Raspberry Pi 4 - LyX

Raspberry Pi 4: Chronicling the Desktop Experience – Typeset beautifully with LyX – Week 28

This is a weekly blog about the Raspberry Pi 4 (“RPI4”), the latest product in the popular Raspberry Pi range of computers.

LyX is a document processor that encourages an approach to writing based on the structure of your documents (WYSIWYM) and not simply their appearance (WYSIWYG).

Why would you need LyX? Mainly because it combines the power and flexibility of TeX/LaTeX with a friendly and intuitive graphical interface. I’ve used it to produce notes, academic papers, theses, and letters. Some folk have even written books with the software.

Installation

Raspberry Pi 4 - LyX - Installing
Click for full size image

LyX is available in the Raspbian repositories. To install the software:

$ sudo apt install lyx

As you can see from the screen image, this command installs a whole raft of other software. And it’ll consume a fair chunk of hard disk space, 406MB of space to be precise.

You get version 2.3.2 of LyX. That version was released way back in December 2018. You’re missing on substantial development as there have been 3 later releases of the program. On my Intel machine with the Arch distribution I get version 2.3.4.3, the latest version, whereas with Ubuntu 20.04 I get version 2.3.4.2.

A good test of an installation of LyX is to perform some routine functions. One of these tests is to export a document to the PDF format. I usually start with the project’s own tutorial document. Sadly the export wasn’t plain sailing, with the RPI4 generating the following error dialog box.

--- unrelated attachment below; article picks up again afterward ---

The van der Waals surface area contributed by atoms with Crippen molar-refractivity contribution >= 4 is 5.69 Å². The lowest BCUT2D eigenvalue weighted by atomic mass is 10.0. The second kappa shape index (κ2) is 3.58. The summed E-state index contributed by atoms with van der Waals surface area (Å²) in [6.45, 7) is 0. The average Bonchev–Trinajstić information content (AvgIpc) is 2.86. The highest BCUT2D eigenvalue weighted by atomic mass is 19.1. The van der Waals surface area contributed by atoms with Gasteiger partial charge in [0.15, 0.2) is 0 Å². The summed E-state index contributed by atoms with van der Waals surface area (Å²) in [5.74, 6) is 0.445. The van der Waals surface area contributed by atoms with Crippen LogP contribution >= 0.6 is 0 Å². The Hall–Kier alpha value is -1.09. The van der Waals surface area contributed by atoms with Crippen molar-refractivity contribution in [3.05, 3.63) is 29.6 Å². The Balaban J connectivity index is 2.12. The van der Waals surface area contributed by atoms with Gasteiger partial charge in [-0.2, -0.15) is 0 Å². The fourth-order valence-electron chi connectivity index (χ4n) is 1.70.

Raspberry Pi 4 - cannot convert file

The fix was simple. The Tutorial document uses SVG graphics. Now LyX has supported SVG images since version 1.6.6. But you also need to have Inkscape installed, which was missing from my system. Run the command:

$ sudo apt install inkscape

Go to LyX’s menu bar, and select Tools | Reconfigure. Now exporting the PDF proceeded without a hitch.

How’s performance of LyX on the RPI4? Pretty impressive in my opinion. Start up times are quick, about 3-4 seconds from a cold startup.┬áIn operation, things are good too. The software never felt sluggish; definitely quick enough for most usage.

How’s memory consumption? With LyX open with no document loaded, memory consumption of the program is a mere 52.2MB of RAM. Frugal! With the project’s tutorial file loaded, this increases to 61MB of RAM, and with the User Guide memory consumption stands at 68.2MB. Even with really large documents, you won’t have any issues running LyX on any of the 3 RPI4 models.

The chart below is not an attempt to benchmark the speed of LyX on the RPI4. Instead, it illustrates the time it takes to export LyX’s User Manual to PDF format on 3 different processors including the RPI4’s Cortex-A72 CPU. A few points I would make. Most of the CPU usage is consumed by pdflatex, not LyX. And pdflatex only uses a single core. What the graph seeks to show is how long a fairly routine operation takes on the RPI4 compared to 2 Intel machines, both of which are very mainstream. Use that as a barometer for other regular activities.